Have you been trying to lose weight and finding it difficult? Have you turned to juice fasting and cleansing but have been disappointed with the results?
Well, you might be surprised to learn that all of the fruits that you’ve been eating may be the issue.
Fruit is something most people consider a healthy food. And while that’s true to a certain extent, too much fruit can be problematic.
And funnily enough, when people are trying to lose weight, they often turn to more fruit or fruit juice, only to find themselves gaining weight rather than losing it.
Really…fruit? But, fruit is a natural, whole food source!
True. But it also happens to contain a lot of fructose, which is the main form of sugar found in fruits. And any form of sugar in high amounts is not healthy, especially if it’s fructose.
Fruit Is Full Of Fructose
Take a look at the fructose content in these fruits as an example:
- 1 apple – 10.74 g fructose
- 1 medium banana – 5.92 g
- 1 cup grapes – 12.28 g
- 1 mango – 15.72 g
If you’re going to eat something sweet. Fruit is definitely the best type of natural sugar to choose. It’s got fiber, polyphenols, and beneficial compounds that aid with digestion. And it contains a natural supply of vitamins and minerals too.
And when it comes to fruit or fruit juice, always choose to eat the whole fruit.
Don’t Be Fooled By Fruit Juice
Another common misconception is turning to juicing as a means to better health. Many people do it because they think it’s a great way to lose weight or cleanse. But again, this is not the case – especially if your juice contains 2 or 3 pieces of fruit.
And don’t be fooled into thinking that a homemade juice is any better. The reality is that when you juice a fruit you decrease the fiber and nutrient content and increase the calories and sugar/fructose content.
- 1 whole apple has 70 g calories, 19 g carbohydrates, 3 g fiber, 14 g sugar.
- 1 cup homemade apple juice has 120 calories, 30 g carbohydrates, 0 g fiber, and 28 g sugar.
Now that’s a big difference right? By juicing the fruit you instantly double your calories and sugar/fructose intake.
When it comes down to it, too much fruit or fruit juice can cause weight gain and make it difficult to overcome metabolic problems like diabetes, obesity, insulin resistance, fatty liver, blood pressure and cholesterol.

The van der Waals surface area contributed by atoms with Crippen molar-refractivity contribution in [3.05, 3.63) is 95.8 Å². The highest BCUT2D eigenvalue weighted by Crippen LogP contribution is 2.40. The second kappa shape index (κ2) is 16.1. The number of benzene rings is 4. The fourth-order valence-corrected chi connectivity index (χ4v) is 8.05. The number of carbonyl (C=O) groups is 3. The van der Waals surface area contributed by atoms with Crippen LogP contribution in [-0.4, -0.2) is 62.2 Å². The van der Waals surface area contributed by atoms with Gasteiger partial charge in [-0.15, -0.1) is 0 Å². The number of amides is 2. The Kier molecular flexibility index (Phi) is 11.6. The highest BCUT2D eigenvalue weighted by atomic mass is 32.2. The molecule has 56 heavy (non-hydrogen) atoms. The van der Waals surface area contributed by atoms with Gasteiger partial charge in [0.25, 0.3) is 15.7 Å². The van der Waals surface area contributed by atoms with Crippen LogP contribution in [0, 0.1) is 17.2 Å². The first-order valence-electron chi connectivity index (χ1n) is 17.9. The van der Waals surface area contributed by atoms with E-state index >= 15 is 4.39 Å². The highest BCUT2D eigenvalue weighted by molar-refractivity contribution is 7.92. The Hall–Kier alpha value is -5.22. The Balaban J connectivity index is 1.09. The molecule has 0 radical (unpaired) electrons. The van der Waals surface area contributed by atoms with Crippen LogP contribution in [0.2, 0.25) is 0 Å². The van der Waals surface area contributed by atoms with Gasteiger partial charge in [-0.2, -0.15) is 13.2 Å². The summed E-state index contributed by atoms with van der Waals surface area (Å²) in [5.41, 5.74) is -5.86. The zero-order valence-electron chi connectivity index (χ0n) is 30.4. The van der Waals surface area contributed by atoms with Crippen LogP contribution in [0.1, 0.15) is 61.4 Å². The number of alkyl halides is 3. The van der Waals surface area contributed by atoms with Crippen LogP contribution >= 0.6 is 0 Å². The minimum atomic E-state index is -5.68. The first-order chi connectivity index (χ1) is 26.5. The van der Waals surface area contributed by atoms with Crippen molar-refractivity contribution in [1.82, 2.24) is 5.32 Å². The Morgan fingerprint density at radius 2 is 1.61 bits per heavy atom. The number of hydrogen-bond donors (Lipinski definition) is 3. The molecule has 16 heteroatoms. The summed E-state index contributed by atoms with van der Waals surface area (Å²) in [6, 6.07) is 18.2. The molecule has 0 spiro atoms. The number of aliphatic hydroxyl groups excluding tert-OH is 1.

And it’s all because of the fructose.
The Unique Metabolism Of Fructose
There are different types of sugars. You’ve probably heard of some of them – glucose, lactose, sucrose, fructose and so forth.
Because fructose does not require insulin like other forms of sugar, researchers first thought it may be the solution to curing diabetes and metabolic issues. Unfortunately, it’s turned out that the opposite is true.
Too much fructose consumption causes metabolic problems like diabetes, obesity, insulin resistance, fatty liver, blood pressure and cholesterol
Fructose is a unique type of sugar because it gets metabolized entirely by the liver.
Let’s compare glucose and fructose so you can get a clearer picture of how this works.
When we eat glucose in something like brown rice, our body absorbs it from the digestive tract and converts that glucose into energy we can use, or stores some of it for later use as glycogen in the muscles and liver. Then our glycogen stores breakdown to glucose when we need it for energy.
Fructose, on the other hand, is poorly absorbed in the digestive tract and does not get used as energy. Our body doesn’t have the ability to transport fructose into the cells like it does with glucose. Instead the liver processes it and stores the fructose as fat.
If I were to eat 120 calories of glucose, just 1 calorie gets converted to fat. If I eat 120 calories of fructose, 40 calories get converted to fat.
All fat cells need a backbone to be created, that backbone is called a triglyceride. And guess what helps to rapidly make them? Fructose.
High consumption of fructose also promotes fat in the liver, which in turn promotes insulin resistance and high cholesterol (the bad kind we don’t want). These metabolic issues are signs of prediabetes and increase your risk of getting type 2 diabetes.
And just to top it off, eating too much fructose also affects your hunger and appetite signals. It literally bipasses important regulatory mechanisms in the brain that help us control energy balance and metabolism, meaning you’re more likely to eat more and still feel hungry when you eat too much fructose.
This is just the tip of the iceberg because more and more research is now looking into the effects of fructose on our body, meaning we’re bound to see more evidence pointing to its negative influence on our health.
It’s true that the main forms of fructose contributing to metabolic issues are things like high fructose corn syrup, sugar (which is 50% glucose/ 50% fructose), and other forms of added sugars – most of which aren’t natural.
But if you do have any type of metabolic problem or you’re struggling to lose weight, then don’t exclude fruit consumption as part of the issue. Cutting it down or even cutting it out for a while, might just help your body in more ways than you could have imagined